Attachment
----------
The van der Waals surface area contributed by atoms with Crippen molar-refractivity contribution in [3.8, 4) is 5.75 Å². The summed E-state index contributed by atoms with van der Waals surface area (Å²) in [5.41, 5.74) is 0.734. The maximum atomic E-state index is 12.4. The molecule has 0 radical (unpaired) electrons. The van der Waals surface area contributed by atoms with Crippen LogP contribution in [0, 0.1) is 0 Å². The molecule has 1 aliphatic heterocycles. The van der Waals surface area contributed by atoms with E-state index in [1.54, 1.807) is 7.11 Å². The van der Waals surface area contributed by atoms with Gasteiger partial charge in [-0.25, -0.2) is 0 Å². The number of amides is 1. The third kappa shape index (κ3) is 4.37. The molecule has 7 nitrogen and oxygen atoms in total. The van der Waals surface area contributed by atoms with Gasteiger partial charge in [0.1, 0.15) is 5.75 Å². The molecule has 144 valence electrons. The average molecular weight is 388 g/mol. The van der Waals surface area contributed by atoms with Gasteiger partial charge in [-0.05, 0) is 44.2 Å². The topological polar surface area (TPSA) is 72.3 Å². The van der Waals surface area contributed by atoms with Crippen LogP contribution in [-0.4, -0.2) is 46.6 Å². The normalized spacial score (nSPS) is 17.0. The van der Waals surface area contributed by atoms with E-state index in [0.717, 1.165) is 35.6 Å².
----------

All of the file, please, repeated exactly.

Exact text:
The van der Waals surface area contributed by atoms with Crippen molar-refractivity contribution in [3.8, 4) is 5.75 Å². The summed E-state index contributed by atoms with van der Waals surface area (Å²) in [5.41, 5.74) is 0.734. The maximum atomic E-state index is 12.4. The molecule has 0 radical (unpaired) electrons. The van der Waals surface area contributed by atoms with Crippen LogP contribution in [0, 0.1) is 0 Å². The molecule has 1 aliphatic heterocycles. The van der Waals surface area contributed by atoms with E-state index in [1.54, 1.807) is 7.11 Å². The van der Waals surface area contributed by atoms with Gasteiger partial charge in [-0.25, -0.2) is 0 Å². The number of amides is 1. The third kappa shape index (κ3) is 4.37. The molecule has 7 nitrogen and oxygen atoms in total. The van der Waals surface area contributed by atoms with Gasteiger partial charge in [0.1, 0.15) is 5.75 Å². The molecule has 144 valence electrons. The average molecular weight is 388 g/mol. The van der Waals surface area contributed by atoms with Gasteiger partial charge in [-0.05, 0) is 44.2 Å². The topological polar surface area (TPSA) is 72.3 Å². The van der Waals surface area contributed by atoms with Crippen LogP contribution in [-0.4, -0.2) is 46.6 Å². The normalized spacial score (nSPS) is 17.0. The van der Waals surface area contributed by atoms with E-state index in [0.717, 1.165) is 35.6 Å².